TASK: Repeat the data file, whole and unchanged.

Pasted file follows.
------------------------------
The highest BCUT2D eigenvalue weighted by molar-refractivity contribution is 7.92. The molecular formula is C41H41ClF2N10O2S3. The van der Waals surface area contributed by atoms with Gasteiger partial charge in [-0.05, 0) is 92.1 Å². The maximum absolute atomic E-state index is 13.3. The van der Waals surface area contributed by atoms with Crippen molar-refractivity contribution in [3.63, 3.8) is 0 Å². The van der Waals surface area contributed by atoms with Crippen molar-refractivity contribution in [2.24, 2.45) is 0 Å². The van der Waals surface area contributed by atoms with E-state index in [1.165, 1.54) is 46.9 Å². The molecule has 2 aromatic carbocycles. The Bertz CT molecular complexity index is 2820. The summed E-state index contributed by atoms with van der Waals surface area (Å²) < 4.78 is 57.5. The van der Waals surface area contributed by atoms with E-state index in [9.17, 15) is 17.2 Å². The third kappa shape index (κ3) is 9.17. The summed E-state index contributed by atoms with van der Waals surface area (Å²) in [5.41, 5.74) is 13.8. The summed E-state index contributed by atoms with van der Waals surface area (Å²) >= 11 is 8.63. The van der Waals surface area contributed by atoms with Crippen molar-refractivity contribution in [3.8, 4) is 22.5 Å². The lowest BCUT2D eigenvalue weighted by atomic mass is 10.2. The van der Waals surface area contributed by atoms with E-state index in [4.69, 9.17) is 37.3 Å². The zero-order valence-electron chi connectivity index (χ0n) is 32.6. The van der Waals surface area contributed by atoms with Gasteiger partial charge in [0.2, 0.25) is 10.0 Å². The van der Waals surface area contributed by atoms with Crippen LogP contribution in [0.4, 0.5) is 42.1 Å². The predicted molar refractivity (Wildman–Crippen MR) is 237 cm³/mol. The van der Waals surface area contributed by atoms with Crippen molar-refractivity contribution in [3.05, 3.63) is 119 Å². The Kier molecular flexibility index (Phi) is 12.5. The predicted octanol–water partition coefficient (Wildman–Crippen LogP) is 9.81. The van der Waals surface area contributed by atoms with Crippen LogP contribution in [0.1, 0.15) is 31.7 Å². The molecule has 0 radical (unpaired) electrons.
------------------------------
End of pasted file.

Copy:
The highest BCUT2D eigenvalue weighted by molar-refractivity contribution is 7.92. The molecular formula is C41H41ClF2N10O2S3. The van der Waals surface area contributed by atoms with Gasteiger partial charge in [-0.05, 0) is 92.1 Å². The maximum absolute atomic E-state index is 13.3. The van der Waals surface area contributed by atoms with Crippen molar-refractivity contribution in [3.63, 3.8) is 0 Å². The van der Waals surface area contributed by atoms with Crippen molar-refractivity contribution in [2.24, 2.45) is 0 Å². The van der Waals surface area contributed by atoms with E-state index in [1.165, 1.54) is 46.9 Å². The molecule has 2 aromatic carbocycles. The Bertz CT molecular complexity index is 2820. The summed E-state index contributed by atoms with van der Waals surface area (Å²) < 4.78 is 57.5. The van der Waals surface area contributed by atoms with E-state index in [9.17, 15) is 17.2 Å². The third kappa shape index (κ3) is 9.17. The summed E-state index contributed by atoms with van der Waals surface area (Å²) in [5.41, 5.74) is 13.8. The summed E-state index contributed by atoms with van der Waals surface area (Å²) >= 11 is 8.63. The van der Waals surface area contributed by atoms with Crippen molar-refractivity contribution in [3.8, 4) is 22.5 Å². The lowest BCUT2D eigenvalue weighted by atomic mass is 10.2. The van der Waals surface area contributed by atoms with E-state index in [4.69, 9.17) is 37.3 Å². The zero-order valence-electron chi connectivity index (χ0n) is 32.6. The van der Waals surface area contributed by atoms with Gasteiger partial charge in [0.2, 0.25) is 10.0 Å². The van der Waals surface area contributed by atoms with Crippen LogP contribution in [0.4, 0.5) is 42.1 Å². The predicted molar refractivity (Wildman–Crippen MR) is 237 cm³/mol. The van der Waals surface area contributed by atoms with Crippen molar-refractivity contribution in [3.05, 3.63) is 119 Å². The Kier molecular flexibility index (Phi) is 12.5. The predicted octanol–water partition coefficient (Wildman–Crippen LogP) is 9.81. The van der Waals surface area contributed by atoms with Crippen LogP contribution in [0.1, 0.15) is 31.7 Å². The molecule has 0 radical (unpaired) electrons.